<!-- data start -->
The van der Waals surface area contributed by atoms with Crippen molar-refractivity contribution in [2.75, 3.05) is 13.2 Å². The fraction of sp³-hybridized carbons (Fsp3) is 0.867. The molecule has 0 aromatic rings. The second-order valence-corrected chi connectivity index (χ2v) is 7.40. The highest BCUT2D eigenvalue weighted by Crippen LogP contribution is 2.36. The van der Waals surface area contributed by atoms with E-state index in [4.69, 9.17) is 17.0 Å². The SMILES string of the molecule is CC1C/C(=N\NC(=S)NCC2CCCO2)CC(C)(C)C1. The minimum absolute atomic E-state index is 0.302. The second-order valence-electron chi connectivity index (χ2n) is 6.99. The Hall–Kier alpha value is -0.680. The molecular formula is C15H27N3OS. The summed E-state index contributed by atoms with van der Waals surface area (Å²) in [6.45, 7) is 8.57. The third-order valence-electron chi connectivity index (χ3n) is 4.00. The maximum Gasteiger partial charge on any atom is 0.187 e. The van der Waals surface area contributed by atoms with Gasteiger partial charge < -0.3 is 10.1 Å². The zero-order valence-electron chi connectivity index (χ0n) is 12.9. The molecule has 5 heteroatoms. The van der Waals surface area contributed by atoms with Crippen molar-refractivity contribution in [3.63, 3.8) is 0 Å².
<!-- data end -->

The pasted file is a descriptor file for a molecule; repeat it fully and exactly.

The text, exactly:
The van der Waals surface area contributed by atoms with Crippen molar-refractivity contribution in [2.75, 3.05) is 13.2 Å². The fraction of sp³-hybridized carbons (Fsp3) is 0.867. The molecule has 0 aromatic rings. The second-order valence-corrected chi connectivity index (χ2v) is 7.40. The highest BCUT2D eigenvalue weighted by Crippen LogP contribution is 2.36. The van der Waals surface area contributed by atoms with E-state index in [4.69, 9.17) is 17.0 Å². The SMILES string of the molecule is CC1C/C(=N\NC(=S)NCC2CCCO2)CC(C)(C)C1. The minimum absolute atomic E-state index is 0.302. The second-order valence-electron chi connectivity index (χ2n) is 6.99. The Hall–Kier alpha value is -0.680. The molecular formula is C15H27N3OS. The summed E-state index contributed by atoms with van der Waals surface area (Å²) in [6.45, 7) is 8.57. The third-order valence-electron chi connectivity index (χ3n) is 4.00. The maximum Gasteiger partial charge on any atom is 0.187 e. The van der Waals surface area contributed by atoms with Gasteiger partial charge < -0.3 is 10.1 Å². The zero-order valence-electron chi connectivity index (χ0n) is 12.9. The molecule has 5 heteroatoms. The van der Waals surface area contributed by atoms with Crippen molar-refractivity contribution in [3.63, 3.8) is 0 Å².